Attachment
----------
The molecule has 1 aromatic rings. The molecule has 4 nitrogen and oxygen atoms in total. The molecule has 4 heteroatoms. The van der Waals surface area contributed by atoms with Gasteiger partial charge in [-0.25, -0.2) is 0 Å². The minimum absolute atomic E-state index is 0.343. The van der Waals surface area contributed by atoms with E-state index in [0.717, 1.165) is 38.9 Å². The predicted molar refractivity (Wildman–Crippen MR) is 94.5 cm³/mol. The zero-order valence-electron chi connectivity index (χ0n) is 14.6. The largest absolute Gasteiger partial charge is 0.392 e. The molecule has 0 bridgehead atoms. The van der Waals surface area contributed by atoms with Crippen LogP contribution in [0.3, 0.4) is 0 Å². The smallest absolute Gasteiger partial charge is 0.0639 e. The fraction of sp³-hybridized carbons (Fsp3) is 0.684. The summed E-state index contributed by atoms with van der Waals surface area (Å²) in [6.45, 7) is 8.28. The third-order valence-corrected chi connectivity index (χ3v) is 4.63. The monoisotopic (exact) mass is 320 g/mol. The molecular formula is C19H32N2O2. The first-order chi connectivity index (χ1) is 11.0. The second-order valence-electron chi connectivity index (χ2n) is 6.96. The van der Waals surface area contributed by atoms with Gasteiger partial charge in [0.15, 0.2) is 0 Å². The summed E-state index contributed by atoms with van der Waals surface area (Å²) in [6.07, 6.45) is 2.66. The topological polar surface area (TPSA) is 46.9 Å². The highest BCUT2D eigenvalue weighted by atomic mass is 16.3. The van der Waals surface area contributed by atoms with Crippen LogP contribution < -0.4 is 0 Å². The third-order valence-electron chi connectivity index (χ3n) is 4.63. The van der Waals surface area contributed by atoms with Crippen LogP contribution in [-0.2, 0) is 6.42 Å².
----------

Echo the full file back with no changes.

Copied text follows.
The molecule has 1 aromatic rings. The molecule has 4 nitrogen and oxygen atoms in total. The molecule has 4 heteroatoms. The van der Waals surface area contributed by atoms with Gasteiger partial charge in [-0.25, -0.2) is 0 Å². The minimum absolute atomic E-state index is 0.343. The van der Waals surface area contributed by atoms with E-state index in [0.717, 1.165) is 38.9 Å². The predicted molar refractivity (Wildman–Crippen MR) is 94.5 cm³/mol. The zero-order valence-electron chi connectivity index (χ0n) is 14.6. The largest absolute Gasteiger partial charge is 0.392 e. The molecule has 0 bridgehead atoms. The van der Waals surface area contributed by atoms with Crippen LogP contribution in [0.3, 0.4) is 0 Å². The smallest absolute Gasteiger partial charge is 0.0639 e. The fraction of sp³-hybridized carbons (Fsp3) is 0.684. The summed E-state index contributed by atoms with van der Waals surface area (Å²) in [6.45, 7) is 8.28. The third-order valence-corrected chi connectivity index (χ3v) is 4.63. The monoisotopic (exact) mass is 320 g/mol. The molecular formula is C19H32N2O2. The first-order chi connectivity index (χ1) is 11.0. The second-order valence-electron chi connectivity index (χ2n) is 6.96. The van der Waals surface area contributed by atoms with Gasteiger partial charge in [0.15, 0.2) is 0 Å². The summed E-state index contributed by atoms with van der Waals surface area (Å²) in [6.07, 6.45) is 2.66. The topological polar surface area (TPSA) is 46.9 Å². The highest BCUT2D eigenvalue weighted by atomic mass is 16.3. The van der Waals surface area contributed by atoms with Crippen LogP contribution < -0.4 is 0 Å². The third-order valence-electron chi connectivity index (χ3n) is 4.63. The van der Waals surface area contributed by atoms with Crippen LogP contribution in [-0.2, 0) is 6.42 Å².